Photos and Story by Tim Bodony, APRN – Anvik
Watching the GPS tracker last night, it became clear that the race was entering a new phase. Sebastian Schnuelle came off of a rest along the trail shy of Iditarod and went through the checkpoint at 5:51 pm Thursday. Then Neff pulled out of Iditarod after nearly 7 hours of rest, while prior race leader Martin Buser stayed put. That gave Buser and his team a whopping 8 hours of rest before they got rolling again.
Neff kept his lead all the way through Shageluk and then on to Anvik. He reports having a bizarre entanglement with a snow-covered boat around Shageluk. After he freed himself, he looked back to see another musher’s headlamp in the distance. It was John Baker. Feeling like he was being chased, Neff decided to “make like George Attla” in his words and sprint his way to Anvik. He cancelled a snack break for the dogs and put some distance between his team and Baker’s. When he couldn’t see Baker’s light anymore, and just a short distance from Anvik, Neff breathed a little easier and finally delivered that snack break. The dogs cruised into town happily and energetically, much like Neff himself. He promptly declared his 8 hour Yukon River layover. He remarked that the First to the Yukon award, consisting of a gourmet meal and $3500, was the first thing he has ever won as a musher. Other awards were given to him, like the Spirit of the Yukon Award in the Yukon Quest, but never something he earned competitively on the trail.
Neff shared his meal with race judge Larry Westlake from Kiana, who promptly invited Neff to enter the upcoming Kobuk 440. Neff agreed. The meal began with a last minute addition to the menu: sourdough French toast with blackberry-infused syrup. Besides the blackberries, the ingredients for this creation were scrounged from the checkpoint food stash provided by the ITC. It was remarkable to watch Dennis, the Millenium Hotel’s food and beverage director, skillfully transform Fred Meyer fake maple syrup and Fred Meyer sourdough English muffins into something “gourmet.” Hugh seemed most concerned with the wine. After drinking a glass with each course, he told the server to cut him off.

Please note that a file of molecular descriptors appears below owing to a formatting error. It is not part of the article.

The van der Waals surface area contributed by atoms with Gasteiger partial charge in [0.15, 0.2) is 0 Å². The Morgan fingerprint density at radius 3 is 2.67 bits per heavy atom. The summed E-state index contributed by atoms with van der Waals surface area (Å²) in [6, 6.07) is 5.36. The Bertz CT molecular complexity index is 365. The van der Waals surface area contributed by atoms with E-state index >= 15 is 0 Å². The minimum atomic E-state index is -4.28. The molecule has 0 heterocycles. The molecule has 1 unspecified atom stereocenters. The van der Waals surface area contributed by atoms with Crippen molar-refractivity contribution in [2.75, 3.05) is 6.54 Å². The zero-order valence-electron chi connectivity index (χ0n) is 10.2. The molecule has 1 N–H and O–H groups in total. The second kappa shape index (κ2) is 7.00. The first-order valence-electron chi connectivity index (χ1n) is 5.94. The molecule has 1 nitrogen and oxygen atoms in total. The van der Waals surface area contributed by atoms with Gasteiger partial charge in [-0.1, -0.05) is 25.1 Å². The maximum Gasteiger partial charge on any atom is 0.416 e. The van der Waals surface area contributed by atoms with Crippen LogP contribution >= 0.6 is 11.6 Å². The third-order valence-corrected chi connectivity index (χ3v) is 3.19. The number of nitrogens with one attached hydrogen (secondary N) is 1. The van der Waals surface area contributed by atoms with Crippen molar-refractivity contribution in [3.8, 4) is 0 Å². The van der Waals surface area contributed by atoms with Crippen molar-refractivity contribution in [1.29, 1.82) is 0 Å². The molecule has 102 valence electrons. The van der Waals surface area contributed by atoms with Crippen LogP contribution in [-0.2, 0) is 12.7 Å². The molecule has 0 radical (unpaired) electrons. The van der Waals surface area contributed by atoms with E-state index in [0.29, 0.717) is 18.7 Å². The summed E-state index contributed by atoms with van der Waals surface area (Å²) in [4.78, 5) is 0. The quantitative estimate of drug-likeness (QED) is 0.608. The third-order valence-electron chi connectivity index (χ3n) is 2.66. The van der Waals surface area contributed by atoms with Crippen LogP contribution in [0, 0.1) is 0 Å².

Lance Mackey was the third musher to arrive. He walked into the checkpoint at Anvik’s city hall while Hugh was about halfway through his meal. Mackey stood among the gawkers for awhile and smiled. Mackey and Neff are pals, and have run in the same pack on many distance races. “I thought I would crash this party,” Mackey finally said to announce his presence. Neff laughed and promised to save some wine for Mackey. I am not sure Mackey ever got that glass of wine.
Mackey is optimistic and upbeat, as usual. He is down to 9 dogs. “Down, but not out” he says. Only 2 of those dogs are Iditarod veterans. The other seven are rookies. The most experienced dog of the bunch is Rev, a former golden harness winner on one of Mackey’s Iditarod victories. Mackey says he wants to conserve Rev as much as possible, so that he can have at least one experienced leader if they get into trouble further down the trail.
Seeing Sebastian Schnuelle blow through Anvik was unusual. The checker and dog handlers were preparing to park his team alongside the others, but Schnuelle insisted on pulling up right next to the drop bags. He did, and found only one drop bag waiting here for him. Schnuelle cut it open, and found only about two gallons of dry kibble inside. “I can’t stay,” he said. “Not enough food.” Apparently one or more of his drop bags for Anvik didn’t make it here, or are lost somewhere. Schnuelle asked how far it was to Grayling. Hearing it was only 18 miles further, he picked up the hook and went down the trail – the new rabbit to chase.
Photos: (Top) A view into Anvik from just outside the checkpoint. (Right) A sign welcomes visitors, teams into Anvik. (Left) The Millenium Hotel presents this trophy covered with 3,500 one-dollar bills.